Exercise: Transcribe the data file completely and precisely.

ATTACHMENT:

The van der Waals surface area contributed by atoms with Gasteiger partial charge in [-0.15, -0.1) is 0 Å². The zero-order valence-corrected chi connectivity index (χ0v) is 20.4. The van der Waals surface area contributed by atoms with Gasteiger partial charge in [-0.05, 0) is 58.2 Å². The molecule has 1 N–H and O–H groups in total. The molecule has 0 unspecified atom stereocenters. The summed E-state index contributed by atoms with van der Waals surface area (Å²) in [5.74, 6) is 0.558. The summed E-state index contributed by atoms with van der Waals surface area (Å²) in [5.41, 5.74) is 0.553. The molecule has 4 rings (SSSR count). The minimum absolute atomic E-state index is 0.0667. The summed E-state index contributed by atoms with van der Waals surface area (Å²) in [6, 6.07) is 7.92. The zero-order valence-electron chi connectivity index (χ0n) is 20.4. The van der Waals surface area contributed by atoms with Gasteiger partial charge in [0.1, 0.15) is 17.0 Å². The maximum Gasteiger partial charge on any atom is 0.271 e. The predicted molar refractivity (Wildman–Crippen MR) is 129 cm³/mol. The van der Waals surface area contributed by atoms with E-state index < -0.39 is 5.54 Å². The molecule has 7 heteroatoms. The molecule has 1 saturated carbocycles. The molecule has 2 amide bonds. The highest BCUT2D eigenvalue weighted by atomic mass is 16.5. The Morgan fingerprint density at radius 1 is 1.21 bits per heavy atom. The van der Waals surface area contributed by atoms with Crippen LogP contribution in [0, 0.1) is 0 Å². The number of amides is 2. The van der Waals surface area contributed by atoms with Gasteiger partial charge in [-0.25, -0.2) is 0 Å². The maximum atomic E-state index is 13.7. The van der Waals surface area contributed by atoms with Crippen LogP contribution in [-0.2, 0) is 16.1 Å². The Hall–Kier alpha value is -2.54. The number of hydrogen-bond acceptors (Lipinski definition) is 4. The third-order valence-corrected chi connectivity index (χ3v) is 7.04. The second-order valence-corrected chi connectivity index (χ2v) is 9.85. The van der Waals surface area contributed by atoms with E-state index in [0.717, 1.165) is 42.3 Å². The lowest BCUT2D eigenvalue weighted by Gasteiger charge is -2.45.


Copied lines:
The van der Waals surface area contributed by atoms with Gasteiger partial charge in [-0.15, -0.1) is 0 Å². The zero-order valence-corrected chi connectivity index (χ0v) is 20.4. The van der Waals surface area contributed by atoms with Gasteiger partial charge in [-0.05, 0) is 58.2 Å². The molecule has 1 N–H and O–H groups in total. The molecule has 0 unspecified atom stereocenters. The summed E-state index contributed by atoms with van der Waals surface area (Å²) in [5.74, 6) is 0.558. The summed E-state index contributed by atoms with van der Waals surface area (Å²) in [5.41, 5.74) is 0.553. The molecule has 4 rings (SSSR count). The minimum absolute atomic E-state index is 0.0667. The summed E-state index contributed by atoms with van der Waals surface area (Å²) in [6, 6.07) is 7.92. The zero-order valence-electron chi connectivity index (χ0n) is 20.4. The van der Waals surface area contributed by atoms with Gasteiger partial charge in [0.1, 0.15) is 17.0 Å². The maximum Gasteiger partial charge on any atom is 0.271 e. The predicted molar refractivity (Wildman–Crippen MR) is 129 cm³/mol. The van der Waals surface area contributed by atoms with E-state index < -0.39 is 5.54 Å². The molecule has 7 heteroatoms. The molecule has 1 saturated carbocycles. The molecule has 2 amide bonds. The highest BCUT2D eigenvalue weighted by atomic mass is 16.5. The Morgan fingerprint density at radius 1 is 1.21 bits per heavy atom. The van der Waals surface area contributed by atoms with Crippen LogP contribution in [0, 0.1) is 0 Å². The number of amides is 2. The van der Waals surface area contributed by atoms with Gasteiger partial charge in [-0.25, -0.2) is 0 Å². The maximum atomic E-state index is 13.7. The van der Waals surface area contributed by atoms with Crippen LogP contribution in [-0.2, 0) is 16.1 Å². The Hall–Kier alpha value is -2.54. The number of hydrogen-bond acceptors (Lipinski definition) is 4. The third-order valence-corrected chi connectivity index (χ3v) is 7.04. The second-order valence-corrected chi connectivity index (χ2v) is 9.85. The van der Waals surface area contributed by atoms with E-state index in [0.717, 1.165) is 42.3 Å². The lowest BCUT2D eigenvalue weighted by Gasteiger charge is -2.45.